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For the 4×4 truck pulls, contestants are split up into classes. One way that is determined is by weight; each truck crosses the scale with fuel and driver in it.
The sled, which had some technical difficulties later on during the pulls, is the critical piece to the show. As a truck moves down the track, a weight slides forward on the sled increasing the difficulty.
One of the first trucks to pull was a Cummins diesel swapped Chevy from the 1970’s.
Some of the classic carnival rides are still at the fair, including pony rides for the youngsters.
The crowd for Tenth Avenue North packed in early, filling the stage area.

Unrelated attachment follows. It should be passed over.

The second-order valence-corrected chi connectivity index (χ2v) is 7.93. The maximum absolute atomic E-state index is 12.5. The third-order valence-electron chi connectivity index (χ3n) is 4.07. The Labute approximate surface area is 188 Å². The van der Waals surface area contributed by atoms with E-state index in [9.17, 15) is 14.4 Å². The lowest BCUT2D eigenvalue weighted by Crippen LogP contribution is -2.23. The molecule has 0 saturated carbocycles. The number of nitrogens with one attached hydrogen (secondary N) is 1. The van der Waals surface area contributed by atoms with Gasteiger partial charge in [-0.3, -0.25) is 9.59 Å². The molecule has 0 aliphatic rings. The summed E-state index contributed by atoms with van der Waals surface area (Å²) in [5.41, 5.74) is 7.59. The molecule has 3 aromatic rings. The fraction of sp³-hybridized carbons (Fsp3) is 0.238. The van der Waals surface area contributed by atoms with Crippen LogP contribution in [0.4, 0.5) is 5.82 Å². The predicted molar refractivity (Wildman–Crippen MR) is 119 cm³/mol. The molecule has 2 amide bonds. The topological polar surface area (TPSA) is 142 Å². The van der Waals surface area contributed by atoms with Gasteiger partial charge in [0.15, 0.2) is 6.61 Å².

One class ran heavily modified. This truck had a ladder bar frame, an aftermarket gas engine, a weighted nose, and large pulling tires.
Here a modified truck hooks in for his first pull. Unfortunately, the sled broke right at this time, and his run was delayed.
Tenth Avenue North brought a full concert to the fair, lights, confetti, and a rocking sound.
The Girl Scouts gave out awards for fair projects on Tuesday. Here Lily Hunt shakes hands with a Holzer representative.
Several locals brought out their trucks to compete in the cheater stock class, putting up clouds of smoke and plenty of dirt for the crowds.